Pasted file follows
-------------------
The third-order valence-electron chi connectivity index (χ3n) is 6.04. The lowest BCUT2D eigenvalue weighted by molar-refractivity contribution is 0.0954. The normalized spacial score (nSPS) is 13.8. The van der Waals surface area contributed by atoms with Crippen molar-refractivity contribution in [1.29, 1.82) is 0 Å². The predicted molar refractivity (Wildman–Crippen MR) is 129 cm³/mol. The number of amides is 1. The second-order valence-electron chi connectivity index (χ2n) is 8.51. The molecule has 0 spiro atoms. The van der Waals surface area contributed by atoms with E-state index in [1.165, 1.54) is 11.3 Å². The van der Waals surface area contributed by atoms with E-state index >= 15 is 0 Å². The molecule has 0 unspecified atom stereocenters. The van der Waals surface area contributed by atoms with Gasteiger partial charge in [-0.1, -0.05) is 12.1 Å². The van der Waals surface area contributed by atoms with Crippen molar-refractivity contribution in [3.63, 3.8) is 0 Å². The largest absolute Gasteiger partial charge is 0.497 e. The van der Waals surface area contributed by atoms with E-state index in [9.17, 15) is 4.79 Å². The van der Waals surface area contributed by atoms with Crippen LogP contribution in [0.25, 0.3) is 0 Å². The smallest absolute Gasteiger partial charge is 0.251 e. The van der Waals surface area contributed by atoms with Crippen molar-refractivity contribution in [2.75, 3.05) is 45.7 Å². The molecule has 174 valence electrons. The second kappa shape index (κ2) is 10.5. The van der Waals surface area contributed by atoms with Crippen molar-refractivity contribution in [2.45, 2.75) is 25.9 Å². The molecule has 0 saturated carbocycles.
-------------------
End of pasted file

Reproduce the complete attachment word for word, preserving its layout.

The third-order valence-electron chi connectivity index (χ3n) is 6.04. The lowest BCUT2D eigenvalue weighted by molar-refractivity contribution is 0.0954. The normalized spacial score (nSPS) is 13.8. The van der Waals surface area contributed by atoms with Crippen molar-refractivity contribution in [1.29, 1.82) is 0 Å². The predicted molar refractivity (Wildman–Crippen MR) is 129 cm³/mol. The number of amides is 1. The second-order valence-electron chi connectivity index (χ2n) is 8.51. The molecule has 0 spiro atoms. The van der Waals surface area contributed by atoms with E-state index in [1.165, 1.54) is 11.3 Å². The van der Waals surface area contributed by atoms with E-state index >= 15 is 0 Å². The molecule has 0 unspecified atom stereocenters. The van der Waals surface area contributed by atoms with Gasteiger partial charge in [-0.1, -0.05) is 12.1 Å². The van der Waals surface area contributed by atoms with Crippen molar-refractivity contribution in [3.63, 3.8) is 0 Å². The largest absolute Gasteiger partial charge is 0.497 e. The van der Waals surface area contributed by atoms with E-state index in [9.17, 15) is 4.79 Å². The van der Waals surface area contributed by atoms with Crippen LogP contribution in [0.25, 0.3) is 0 Å². The smallest absolute Gasteiger partial charge is 0.251 e. The van der Waals surface area contributed by atoms with Crippen molar-refractivity contribution in [2.75, 3.05) is 45.7 Å². The molecule has 174 valence electrons. The second kappa shape index (κ2) is 10.5. The van der Waals surface area contributed by atoms with Crippen molar-refractivity contribution in [2.45, 2.75) is 25.9 Å². The molecule has 0 saturated carbocycles.